Bishop Joachim’s academic credentials are too numerous to list here, but they may be found on our Seminary website at: https://www.hchc.edu/wp-content/uploads/2018/08/CotsonisCV23Nov2020.pdf.
Most impressive is the list of publications in which his scholarly work has appeared, a veritable “Who’s Who” of the world academic press.
His Grace grew up from early childhood at the Sophia Cathedral in Washington, DC, where the Church’s mosaic program was guided by experts from Dumbarton Oaks. Now, as a scholar who has been published by Dumbarton Oaks and as a frequent consultant and lecturer to this incredible institution, Bishop Joachim himself is the expert for the Saint Nicholas National Shrine.
A quiet and humble cleric and scholar, the Bishop was invited by Archbishop Elpidophoros to review the plans for the interior of the Shrine. Immediately, the Bishop saw in the design of Santiago Calatrava, who took his inspiration from Hagia Sophia, a connection that had gone unnoticed during the previous planning of the Shrine. On the eastern portion of Hagia Sophia there had been a “Refuge” Chapel dedicated to Saint Nicholas, a place that manifested his special role as an advocate for both the living and the dead. This important connection inspired Bishop Joachim to advocate for a new vision of the interior. One that was liturgically coherent, related to 9/11, and accentuated Saint Nicholas through a new “Vita” (Life) cycle of the Saint.
Working at the direction and with the express blessing of Archbishop Elpidophoros, in less than forty days, Bishop Joachim presented to His Eminence and to the Friends of St. Nicholas a new and integrated program for the Shrine. The plan was enthusiastically embraced by all. Communicating directly with Father Loukas, who now had a real partner who understood how to weave together the tradition of the Church within the limited space of the Shrine, the iconography was repurposed, repositioned, and begun afresh. The results will be an aesthetic program that is taken from the depths of the Orthodox tradition, but is also deeply connected to the events of 9/11 and the mission of the Shrine in the context of the rebuilt World Trade Center.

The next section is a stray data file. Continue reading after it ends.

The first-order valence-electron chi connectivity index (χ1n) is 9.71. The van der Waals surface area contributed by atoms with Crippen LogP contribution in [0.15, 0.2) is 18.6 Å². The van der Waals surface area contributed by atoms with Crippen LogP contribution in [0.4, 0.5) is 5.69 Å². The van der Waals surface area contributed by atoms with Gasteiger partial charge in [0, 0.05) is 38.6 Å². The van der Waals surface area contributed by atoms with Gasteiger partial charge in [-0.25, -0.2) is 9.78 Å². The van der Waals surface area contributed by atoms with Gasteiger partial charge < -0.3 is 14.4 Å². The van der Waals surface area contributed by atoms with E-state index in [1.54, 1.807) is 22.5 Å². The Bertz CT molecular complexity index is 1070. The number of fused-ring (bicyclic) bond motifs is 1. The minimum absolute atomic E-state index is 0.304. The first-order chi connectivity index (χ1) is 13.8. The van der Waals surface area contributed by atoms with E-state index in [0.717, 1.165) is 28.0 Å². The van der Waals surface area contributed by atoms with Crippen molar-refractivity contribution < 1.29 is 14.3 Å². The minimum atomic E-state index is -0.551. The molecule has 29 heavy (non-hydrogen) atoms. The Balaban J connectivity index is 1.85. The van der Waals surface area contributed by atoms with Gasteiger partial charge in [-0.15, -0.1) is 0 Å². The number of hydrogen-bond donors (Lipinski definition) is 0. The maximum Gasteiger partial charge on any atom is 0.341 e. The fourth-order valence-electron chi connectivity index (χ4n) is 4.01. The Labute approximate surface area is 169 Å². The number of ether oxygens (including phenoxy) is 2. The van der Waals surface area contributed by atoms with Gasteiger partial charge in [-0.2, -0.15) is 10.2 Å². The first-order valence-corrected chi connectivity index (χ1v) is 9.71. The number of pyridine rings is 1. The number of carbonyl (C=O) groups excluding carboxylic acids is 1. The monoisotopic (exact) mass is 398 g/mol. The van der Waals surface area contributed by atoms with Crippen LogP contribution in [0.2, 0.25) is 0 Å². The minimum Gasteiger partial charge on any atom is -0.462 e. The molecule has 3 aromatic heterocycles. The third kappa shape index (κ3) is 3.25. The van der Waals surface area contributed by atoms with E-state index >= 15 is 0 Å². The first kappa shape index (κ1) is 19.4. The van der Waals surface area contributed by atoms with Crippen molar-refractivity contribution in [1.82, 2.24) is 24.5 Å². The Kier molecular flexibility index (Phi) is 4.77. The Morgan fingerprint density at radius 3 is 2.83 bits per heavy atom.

The visual experience in the Narthex, the Nave, and the Sanctuary, will now be a coherent narrative that memorializes those who were taken from us on 9/11, with special reference to Saint Nicholas (whose name means “Victory of the People”). In addition, Bishop Joachim will be writing a catalogue of all the iconography of the Church that will be available in the future, as well as designing the Museum of artifacts and sacred remains from the original Church that somehow survived, and which will be housed on the Second Floor of the Shrine above the Narthex. Of note, Bishop Joachim has written for major Byzantine Exhibitions; e.g., Byzantium: Faith and Power (1261‐ 1557), The Metropolitan Museum of Art, New York, New York, 2004. He has also curated museum exhibitions; e.g., Kontoglou: The Return of the Byzantine Icon, Hellenic College/Holy Cross Greek Orthodox School Theology, 4 October 2010‐5 November 2010, and Byzantine Figural Processional Crosses, Dumbarton Oaks, Harvard Center for Byzantine Studies, 23 September 1994 ‐ 29 January 1995. His academic experience, coupled with unique insights from his own field over forty years, make him the perfect custodian of the iconographic tradition of the Saint Nicholas Shrine.